Perception is the processing of information received from the senses. Your complex central nervous system works to identify, organize and interpret sensory information to make sense of the world around you. This will seem effortless, because for the most part, this processing happens outside of your conscious awareness. Since the perceptual process is so individualized, several people may encounter the same situation but will perceive it in a completely different way.
Our brain’s perceptual systems help us see the world as a stable place, even when the sensory information we are receiving is always changing or incomplete. In fact, human and animal brains are structured in such a way that different areas of the brain are simultaneously processing different types of sensory information. All of these different sections are interconnected and affect each another. For example, taste and smell are two senses that strongly influence one another.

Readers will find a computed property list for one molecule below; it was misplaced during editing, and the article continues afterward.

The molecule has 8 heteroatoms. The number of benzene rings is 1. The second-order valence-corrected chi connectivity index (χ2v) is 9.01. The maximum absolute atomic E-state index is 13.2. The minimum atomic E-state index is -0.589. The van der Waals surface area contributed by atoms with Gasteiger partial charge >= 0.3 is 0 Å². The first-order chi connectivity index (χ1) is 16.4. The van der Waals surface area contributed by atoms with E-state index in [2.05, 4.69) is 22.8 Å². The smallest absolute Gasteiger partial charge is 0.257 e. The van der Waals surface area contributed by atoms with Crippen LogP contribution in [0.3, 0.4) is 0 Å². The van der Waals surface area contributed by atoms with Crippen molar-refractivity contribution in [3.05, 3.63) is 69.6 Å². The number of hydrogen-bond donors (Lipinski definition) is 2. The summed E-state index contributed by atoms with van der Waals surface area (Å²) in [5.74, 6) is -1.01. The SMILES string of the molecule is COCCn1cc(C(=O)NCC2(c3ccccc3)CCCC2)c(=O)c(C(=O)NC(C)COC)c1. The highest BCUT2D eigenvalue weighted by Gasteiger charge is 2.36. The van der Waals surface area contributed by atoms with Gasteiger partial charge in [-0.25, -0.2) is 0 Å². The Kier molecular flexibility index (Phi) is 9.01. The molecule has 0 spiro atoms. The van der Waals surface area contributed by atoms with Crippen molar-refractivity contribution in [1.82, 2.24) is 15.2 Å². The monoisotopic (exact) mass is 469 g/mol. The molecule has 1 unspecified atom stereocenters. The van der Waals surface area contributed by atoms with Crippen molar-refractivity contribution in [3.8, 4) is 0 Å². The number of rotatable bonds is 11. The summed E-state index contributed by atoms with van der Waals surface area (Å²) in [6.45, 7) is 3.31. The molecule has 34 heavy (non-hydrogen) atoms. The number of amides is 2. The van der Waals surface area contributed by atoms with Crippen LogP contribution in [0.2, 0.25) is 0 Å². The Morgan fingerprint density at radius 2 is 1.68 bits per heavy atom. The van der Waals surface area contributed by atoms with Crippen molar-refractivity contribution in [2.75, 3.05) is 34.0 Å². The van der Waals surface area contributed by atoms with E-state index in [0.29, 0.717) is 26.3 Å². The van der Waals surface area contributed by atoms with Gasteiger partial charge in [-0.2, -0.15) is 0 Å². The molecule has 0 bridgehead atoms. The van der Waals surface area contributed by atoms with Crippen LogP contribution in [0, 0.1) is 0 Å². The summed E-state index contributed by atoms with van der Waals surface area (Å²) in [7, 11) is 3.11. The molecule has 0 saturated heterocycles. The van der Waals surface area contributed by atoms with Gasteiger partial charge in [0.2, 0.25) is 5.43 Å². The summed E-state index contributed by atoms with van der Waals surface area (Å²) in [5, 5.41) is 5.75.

Grouping things helps us understand and interpret our world. We perceive things by categorizing them in the following ways: similarity, proximity, continuity, and closure.
- Similarity: grouping things together because they look like each other.
- Proximity: grouping things according to how spatially close they are to one another.
- Continuity: grouping things based on patterns.
- Closure: Letting our minds fill in missing information such as the side of a circle, so that we can put them in the “circle” category.
American psychologist Jerome Bruner developed a model of perception. According to this model, people go through the following process to form opinions:
- First, we encounter an unfamiliar target. We are open to different informational cues and want to learn more about the target.
- Next, we try to collect more information about the target. Gradually, we come across some familiar cues which help us categorize the target.
- Finally, we look for even more cues that confirm the categorization of the target. We also actively ignore and even distort cues that don’t line up with our initial perceptions. Our perception becomes more selective and we finally paint a consistent picture of the target.
Example: The complex perspectives in M.C. Escher’s artwork are meant to be visually confounding.